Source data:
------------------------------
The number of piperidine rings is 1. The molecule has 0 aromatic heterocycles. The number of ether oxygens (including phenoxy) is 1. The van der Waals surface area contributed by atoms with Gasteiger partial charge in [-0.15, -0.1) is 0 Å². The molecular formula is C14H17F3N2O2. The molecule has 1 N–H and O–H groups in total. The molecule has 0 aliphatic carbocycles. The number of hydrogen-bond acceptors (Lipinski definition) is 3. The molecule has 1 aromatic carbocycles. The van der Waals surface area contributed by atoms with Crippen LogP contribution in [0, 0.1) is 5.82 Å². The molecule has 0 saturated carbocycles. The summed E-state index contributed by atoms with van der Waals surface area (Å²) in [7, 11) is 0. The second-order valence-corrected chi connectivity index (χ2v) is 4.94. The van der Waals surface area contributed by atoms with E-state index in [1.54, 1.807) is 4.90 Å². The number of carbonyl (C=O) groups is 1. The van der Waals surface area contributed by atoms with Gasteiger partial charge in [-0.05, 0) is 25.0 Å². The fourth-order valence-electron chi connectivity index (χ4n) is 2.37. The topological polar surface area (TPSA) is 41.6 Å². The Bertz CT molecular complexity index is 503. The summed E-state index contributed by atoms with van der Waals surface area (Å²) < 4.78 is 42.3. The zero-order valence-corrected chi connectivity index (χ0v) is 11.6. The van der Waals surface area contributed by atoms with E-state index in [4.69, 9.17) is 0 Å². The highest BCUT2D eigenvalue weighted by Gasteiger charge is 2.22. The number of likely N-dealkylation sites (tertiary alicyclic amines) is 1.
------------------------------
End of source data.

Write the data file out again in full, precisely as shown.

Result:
The number of piperidine rings is 1. The molecule has 0 aromatic heterocycles. The number of ether oxygens (including phenoxy) is 1. The van der Waals surface area contributed by atoms with Gasteiger partial charge in [-0.15, -0.1) is 0 Å². The molecular formula is C14H17F3N2O2. The molecule has 1 N–H and O–H groups in total. The molecule has 0 aliphatic carbocycles. The number of hydrogen-bond acceptors (Lipinski definition) is 3. The molecule has 1 aromatic carbocycles. The van der Waals surface area contributed by atoms with Crippen LogP contribution in [0, 0.1) is 5.82 Å². The molecule has 0 saturated carbocycles. The summed E-state index contributed by atoms with van der Waals surface area (Å²) in [7, 11) is 0. The second-order valence-corrected chi connectivity index (χ2v) is 4.94. The van der Waals surface area contributed by atoms with E-state index in [1.54, 1.807) is 4.90 Å². The number of carbonyl (C=O) groups is 1. The van der Waals surface area contributed by atoms with Gasteiger partial charge in [-0.05, 0) is 25.0 Å². The fourth-order valence-electron chi connectivity index (χ4n) is 2.37. The topological polar surface area (TPSA) is 41.6 Å². The Bertz CT molecular complexity index is 503. The summed E-state index contributed by atoms with van der Waals surface area (Å²) < 4.78 is 42.3. The zero-order valence-corrected chi connectivity index (χ0v) is 11.6. The van der Waals surface area contributed by atoms with E-state index in [4.69, 9.17) is 0 Å². The highest BCUT2D eigenvalue weighted by Gasteiger charge is 2.22. The number of likely N-dealkylation sites (tertiary alicyclic amines) is 1.